If you knew that being with you meant that the person you love would never realize his or her dreams, would you walk away from them? If you wanted to, would you even be capable? As interesting a question as it is, it is the kind of question that hardly anything good can come from. If you want to stay, you’re selfish. If you want to go, then you don’t think love matters as much as success does. Regardless of your decision, you won’t be happy either way, but I suppose it got you thinking and that alone has its own value these days. Take that question and throw it into the central story of a movie though and you might have yourself with a pretty compelling drama. Or you might find yourself fully dismayed and just watching “The Adjustment Bureau”.
Matt Damon, whose film choices as of late have all fell flat for me, plays David Norris, the youngest Congressman in American history, in George Nolfi’s directorial debut. Nolfi and Damon last worked together on “The Bourne Ultimatum”, which Nolfi wrote and Damon starred in. Sadly, their relationship did not end there and, if I am meant to take anything away from their latest collaboration, it would be that it was obviously not meant to. The men who work at this particular bureau all wear snazzy hats and sharp suits but they might as well be wearing sparkly fairy dresses covered in pixie dust, given what their jobs are. These men, who may or may not in fact be angels, are making sure every day that the plan in place for every person on the planet is carried out properly. To do this, they must meddle with humanity as inconspicuously as possible. These are the guys who hide your keys in the morning or spill coffee on your clean shirt so that you leave the house five minutes later and either miss or catch the moment you were intended to. And see, I always thought that was the work of garden gnomes.
Damon meets Emily Blunt’s Elise in a bathroom. The seemingly chance encounter was not at all what it seemed and the two hit it off splendidly. Suddenly though, she must flee, and unlike Cinderella, she leaves neither her name nor her slipper behind. That was supposed to be the end of it, or at least according to the plan it was. The kiss they shared was too good to be forgotten though and neither can get the other out of their heads. The bureau simply cannot have this; it is not in the plan. And so the men in suits and hats do everything in their power to keep these two lovebirds apart. They point their fingers at people’s phones and messages appear or they flash a look in another direction and cabs go off duty. I half expected them to start wiggling their noses and disappearing in clouds of smoke at one point. They do all this to prevent Damon and Blunt from having a moment that might lead to a kiss, for a real kiss could alter their universes forever. As laughable and trivial as that sounds, it actually happens in the movie.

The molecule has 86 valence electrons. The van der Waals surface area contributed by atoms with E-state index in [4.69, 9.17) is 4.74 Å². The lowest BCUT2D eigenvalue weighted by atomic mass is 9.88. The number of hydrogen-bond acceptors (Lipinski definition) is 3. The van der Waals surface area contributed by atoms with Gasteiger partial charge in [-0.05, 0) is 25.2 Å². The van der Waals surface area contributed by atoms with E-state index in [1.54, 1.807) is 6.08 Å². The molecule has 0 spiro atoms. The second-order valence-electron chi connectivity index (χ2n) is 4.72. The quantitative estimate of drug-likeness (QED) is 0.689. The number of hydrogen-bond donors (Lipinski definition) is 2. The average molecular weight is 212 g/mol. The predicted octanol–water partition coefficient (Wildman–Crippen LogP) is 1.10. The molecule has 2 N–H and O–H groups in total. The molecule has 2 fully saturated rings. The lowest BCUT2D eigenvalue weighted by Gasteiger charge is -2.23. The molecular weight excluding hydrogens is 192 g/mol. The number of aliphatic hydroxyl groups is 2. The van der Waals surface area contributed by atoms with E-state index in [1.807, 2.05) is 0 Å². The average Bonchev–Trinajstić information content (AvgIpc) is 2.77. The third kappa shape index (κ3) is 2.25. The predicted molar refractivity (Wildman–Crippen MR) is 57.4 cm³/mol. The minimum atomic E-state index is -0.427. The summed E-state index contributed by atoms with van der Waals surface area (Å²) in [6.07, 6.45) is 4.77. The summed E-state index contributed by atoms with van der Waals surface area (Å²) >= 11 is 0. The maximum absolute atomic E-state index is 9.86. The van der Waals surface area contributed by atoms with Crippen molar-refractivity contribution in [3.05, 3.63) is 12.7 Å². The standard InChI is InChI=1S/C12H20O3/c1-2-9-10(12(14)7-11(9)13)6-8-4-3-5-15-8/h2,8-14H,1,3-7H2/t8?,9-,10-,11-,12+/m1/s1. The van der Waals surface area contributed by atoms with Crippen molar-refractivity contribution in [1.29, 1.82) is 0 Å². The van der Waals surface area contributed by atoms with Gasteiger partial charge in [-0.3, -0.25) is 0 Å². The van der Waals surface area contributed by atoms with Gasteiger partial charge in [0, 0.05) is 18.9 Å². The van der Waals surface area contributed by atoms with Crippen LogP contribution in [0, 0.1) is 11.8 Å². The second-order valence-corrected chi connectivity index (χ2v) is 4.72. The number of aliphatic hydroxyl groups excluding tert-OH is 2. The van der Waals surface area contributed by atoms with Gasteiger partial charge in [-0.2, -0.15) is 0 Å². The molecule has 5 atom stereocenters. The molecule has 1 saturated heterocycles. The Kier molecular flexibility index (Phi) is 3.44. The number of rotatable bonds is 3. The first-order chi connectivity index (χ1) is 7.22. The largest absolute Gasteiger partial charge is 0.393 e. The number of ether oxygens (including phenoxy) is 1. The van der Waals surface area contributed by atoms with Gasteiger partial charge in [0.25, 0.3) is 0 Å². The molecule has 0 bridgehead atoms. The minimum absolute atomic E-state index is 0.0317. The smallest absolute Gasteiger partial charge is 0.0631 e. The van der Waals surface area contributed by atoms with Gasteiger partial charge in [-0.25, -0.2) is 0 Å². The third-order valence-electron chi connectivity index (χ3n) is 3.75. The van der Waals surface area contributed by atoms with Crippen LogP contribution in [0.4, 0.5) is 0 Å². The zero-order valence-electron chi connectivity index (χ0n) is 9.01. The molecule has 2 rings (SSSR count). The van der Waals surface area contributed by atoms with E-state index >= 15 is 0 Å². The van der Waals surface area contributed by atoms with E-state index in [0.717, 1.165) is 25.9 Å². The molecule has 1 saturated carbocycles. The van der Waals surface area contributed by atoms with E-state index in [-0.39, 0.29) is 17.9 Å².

“The Adjustment Bureau” clearly wants to come off as cool but really only comes off as trying too hard. Nolfi’s direction is sorely uneven but with such a weak script, it could not have been easy to make the actors sound convincing. Granted, he wrote the script as well so blaming the writer is just more blame on him. Nolfi strives to get the viewer lost in the perilous divide between fate and chance, all the while trying to figure where free will fits in to the mix. All he does is pose the question though without drawing any actual conclusions. If we actually have free will, I suggest you exercise it and avoid this movie. If our fates are already decided though, I hope you, like me, were not just meant to suffer through this movie.
Review by Joseph Bélanger